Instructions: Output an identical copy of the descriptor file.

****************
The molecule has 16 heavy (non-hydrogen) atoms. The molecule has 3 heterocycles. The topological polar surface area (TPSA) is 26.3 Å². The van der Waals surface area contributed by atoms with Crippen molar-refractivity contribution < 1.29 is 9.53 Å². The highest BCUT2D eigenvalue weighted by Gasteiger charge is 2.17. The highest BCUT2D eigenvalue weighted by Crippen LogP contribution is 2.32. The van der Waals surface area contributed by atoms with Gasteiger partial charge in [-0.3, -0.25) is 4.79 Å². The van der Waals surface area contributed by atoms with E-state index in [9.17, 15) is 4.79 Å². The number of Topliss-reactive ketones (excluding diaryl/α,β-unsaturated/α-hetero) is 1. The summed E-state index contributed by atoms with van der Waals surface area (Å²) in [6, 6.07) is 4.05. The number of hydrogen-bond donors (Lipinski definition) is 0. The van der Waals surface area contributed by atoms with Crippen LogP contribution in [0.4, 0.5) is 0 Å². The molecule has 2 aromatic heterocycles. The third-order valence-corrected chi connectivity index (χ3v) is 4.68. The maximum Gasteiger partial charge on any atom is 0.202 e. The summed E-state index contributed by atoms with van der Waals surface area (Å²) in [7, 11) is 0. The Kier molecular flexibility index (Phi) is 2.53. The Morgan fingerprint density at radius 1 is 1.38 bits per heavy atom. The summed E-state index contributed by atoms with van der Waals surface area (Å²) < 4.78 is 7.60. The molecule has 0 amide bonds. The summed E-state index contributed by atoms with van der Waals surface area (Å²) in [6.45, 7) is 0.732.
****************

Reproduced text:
The molecule has 16 heavy (non-hydrogen) atoms. The molecule has 3 heterocycles. The topological polar surface area (TPSA) is 26.3 Å². The van der Waals surface area contributed by atoms with Crippen molar-refractivity contribution < 1.29 is 9.53 Å². The highest BCUT2D eigenvalue weighted by Gasteiger charge is 2.17. The highest BCUT2D eigenvalue weighted by Crippen LogP contribution is 2.32. The van der Waals surface area contributed by atoms with Gasteiger partial charge in [-0.3, -0.25) is 4.79 Å². The van der Waals surface area contributed by atoms with E-state index in [9.17, 15) is 4.79 Å². The number of Topliss-reactive ketones (excluding diaryl/α,β-unsaturated/α-hetero) is 1. The summed E-state index contributed by atoms with van der Waals surface area (Å²) in [6, 6.07) is 4.05. The number of hydrogen-bond donors (Lipinski definition) is 0. The van der Waals surface area contributed by atoms with Crippen LogP contribution in [0.4, 0.5) is 0 Å². The molecule has 2 aromatic heterocycles. The third-order valence-corrected chi connectivity index (χ3v) is 4.68. The maximum Gasteiger partial charge on any atom is 0.202 e. The summed E-state index contributed by atoms with van der Waals surface area (Å²) in [7, 11) is 0. The Kier molecular flexibility index (Phi) is 2.53. The Morgan fingerprint density at radius 1 is 1.38 bits per heavy atom. The summed E-state index contributed by atoms with van der Waals surface area (Å²) < 4.78 is 7.60. The molecule has 0 amide bonds. The summed E-state index contributed by atoms with van der Waals surface area (Å²) in [6.45, 7) is 0.732.